We’ve all heard about how AI is coming for the jobs, right?

But we’re okay. Sure, AI can make art and drive cars and analyze financial data to predict the market. But can it diagnose a rare care of diabetes insipidus in a boxer? Or manage a complicated immune mediated thrombocytopenia in a diabetic with Cushing’s?

Medicine will surely be one of the last jobs to go—won’t it?

I wouldn’t be so sure about that.

We’re already seeing AI creep its way into the veterinary profession.

AI can be used to monitor pet’s eating habits, sleeping patterns, and activity levels. It can be used for disease surveillance in populations of animals. It’s being used to analyze x-rays and other diagnostics images. And yes, AI algorithms are capable of diagnosing patients and devising treatment plans.

Quick quiz…what are the four tasks only licensed veterinarians can perform? Surgery, diagnosis, prognostication, and prescribing medications. How many of those jobs can AI already do? How many are they better at than people?

But, Lauren, what about surgery, you say. We’ve still got that.

Except, robotic assisted surgery has been used in human medicine for decades. How much longer before it’s not just assisting.

I know this is depressing, but I swear, I’m not here on some nihilistic mission to make you feel useless and replaceable, because you’re not.

In fact, there’s one very important job that only humans can do—and that’s provide the human touch.

This is why is drives me bonkers when I see vets who insist that they’re here to practice medicine, not to coddle clients, help them figure out how to pay their bills, and listen to their problems.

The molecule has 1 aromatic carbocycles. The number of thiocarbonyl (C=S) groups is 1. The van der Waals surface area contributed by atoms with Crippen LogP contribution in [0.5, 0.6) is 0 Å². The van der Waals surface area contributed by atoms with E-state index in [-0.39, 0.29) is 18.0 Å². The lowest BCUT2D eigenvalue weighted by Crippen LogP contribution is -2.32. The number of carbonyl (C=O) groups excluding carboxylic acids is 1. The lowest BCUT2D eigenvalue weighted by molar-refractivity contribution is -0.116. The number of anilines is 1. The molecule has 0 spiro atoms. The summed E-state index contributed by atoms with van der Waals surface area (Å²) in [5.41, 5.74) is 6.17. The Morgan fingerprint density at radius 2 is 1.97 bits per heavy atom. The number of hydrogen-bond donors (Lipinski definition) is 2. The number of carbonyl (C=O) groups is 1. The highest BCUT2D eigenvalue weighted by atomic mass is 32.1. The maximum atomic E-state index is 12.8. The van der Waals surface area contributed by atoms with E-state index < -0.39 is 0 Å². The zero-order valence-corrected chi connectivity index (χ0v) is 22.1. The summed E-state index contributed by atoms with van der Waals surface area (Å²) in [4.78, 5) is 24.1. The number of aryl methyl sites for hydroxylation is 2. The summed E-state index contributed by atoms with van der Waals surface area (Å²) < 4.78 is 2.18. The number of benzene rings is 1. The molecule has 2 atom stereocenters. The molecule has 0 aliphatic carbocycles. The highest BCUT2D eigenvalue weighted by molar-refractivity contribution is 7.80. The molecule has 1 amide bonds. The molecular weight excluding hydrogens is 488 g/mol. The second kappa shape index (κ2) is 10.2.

Because like it or not, your medical expertise is replaceable. Or at least well on its way to being so. But your compassion and heart—that’s something only you can provide.

Which isn’t to say, AI won’t try. In fact, it already is. I have a friend, who, in an imposter syndrome funk, turned to ChatGPT to ask it to reframe the situation to help them see things more positively. And it said all the right things. I know—I read it. And yet I couldn’t help but get a serious case of the ick as I did.

That ick, is a phenomenon known as the uncanny valley. The uncanny valley theory states that the more human-like a non-human entity is, the more unsettling it will be to actual humans. Which means, the closer AI gets to being able to provide that human experience, the less likely it will succeed.

And besides, even if AI can say all the right things. It can’t truly empathize. It can’t hold a grieving client’s hand as they say good-bye to the cat they’ve had since they were ten. It can’t get down on the floor and coo all over their beloved golden retriever. No matter how hard it tries, it can’t be human.

So, if you want to AI proof your job—start by focusing on the client and patient experience.